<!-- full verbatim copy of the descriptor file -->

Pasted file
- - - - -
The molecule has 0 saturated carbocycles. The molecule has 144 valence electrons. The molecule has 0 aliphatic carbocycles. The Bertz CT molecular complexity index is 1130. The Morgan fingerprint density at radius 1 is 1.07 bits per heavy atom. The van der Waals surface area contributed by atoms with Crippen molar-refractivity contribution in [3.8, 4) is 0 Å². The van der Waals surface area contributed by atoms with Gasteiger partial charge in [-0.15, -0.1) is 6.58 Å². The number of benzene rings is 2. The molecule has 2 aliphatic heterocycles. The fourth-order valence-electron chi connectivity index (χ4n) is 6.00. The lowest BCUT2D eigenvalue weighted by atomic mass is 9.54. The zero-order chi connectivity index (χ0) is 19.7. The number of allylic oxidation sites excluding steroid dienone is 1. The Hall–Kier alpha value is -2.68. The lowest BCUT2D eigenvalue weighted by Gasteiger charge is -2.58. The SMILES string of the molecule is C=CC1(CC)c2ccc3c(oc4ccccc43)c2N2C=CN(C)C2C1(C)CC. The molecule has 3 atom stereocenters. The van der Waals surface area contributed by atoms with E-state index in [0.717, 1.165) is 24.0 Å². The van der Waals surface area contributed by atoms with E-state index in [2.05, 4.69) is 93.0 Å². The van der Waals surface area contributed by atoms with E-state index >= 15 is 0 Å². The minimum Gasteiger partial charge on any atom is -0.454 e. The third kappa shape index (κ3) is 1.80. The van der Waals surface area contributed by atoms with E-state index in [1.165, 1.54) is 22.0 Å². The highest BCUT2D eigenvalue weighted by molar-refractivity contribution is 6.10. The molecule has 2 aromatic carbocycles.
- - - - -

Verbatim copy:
The molecule has 0 saturated carbocycles. The molecule has 144 valence electrons. The molecule has 0 aliphatic carbocycles. The Bertz CT molecular complexity index is 1130. The Morgan fingerprint density at radius 1 is 1.07 bits per heavy atom. The van der Waals surface area contributed by atoms with Crippen molar-refractivity contribution in [3.8, 4) is 0 Å². The van der Waals surface area contributed by atoms with Gasteiger partial charge in [-0.15, -0.1) is 6.58 Å². The number of benzene rings is 2. The molecule has 2 aliphatic heterocycles. The fourth-order valence-electron chi connectivity index (χ4n) is 6.00. The lowest BCUT2D eigenvalue weighted by atomic mass is 9.54. The zero-order chi connectivity index (χ0) is 19.7. The number of allylic oxidation sites excluding steroid dienone is 1. The Hall–Kier alpha value is -2.68. The lowest BCUT2D eigenvalue weighted by Gasteiger charge is -2.58. The SMILES string of the molecule is C=CC1(CC)c2ccc3c(oc4ccccc43)c2N2C=CN(C)C2C1(C)CC. The molecule has 3 atom stereocenters. The van der Waals surface area contributed by atoms with E-state index in [0.717, 1.165) is 24.0 Å². The van der Waals surface area contributed by atoms with E-state index in [2.05, 4.69) is 93.0 Å². The van der Waals surface area contributed by atoms with E-state index >= 15 is 0 Å². The minimum Gasteiger partial charge on any atom is -0.454 e. The third kappa shape index (κ3) is 1.80. The van der Waals surface area contributed by atoms with E-state index in [1.165, 1.54) is 22.0 Å². The highest BCUT2D eigenvalue weighted by molar-refractivity contribution is 6.10. The molecule has 2 aromatic carbocycles.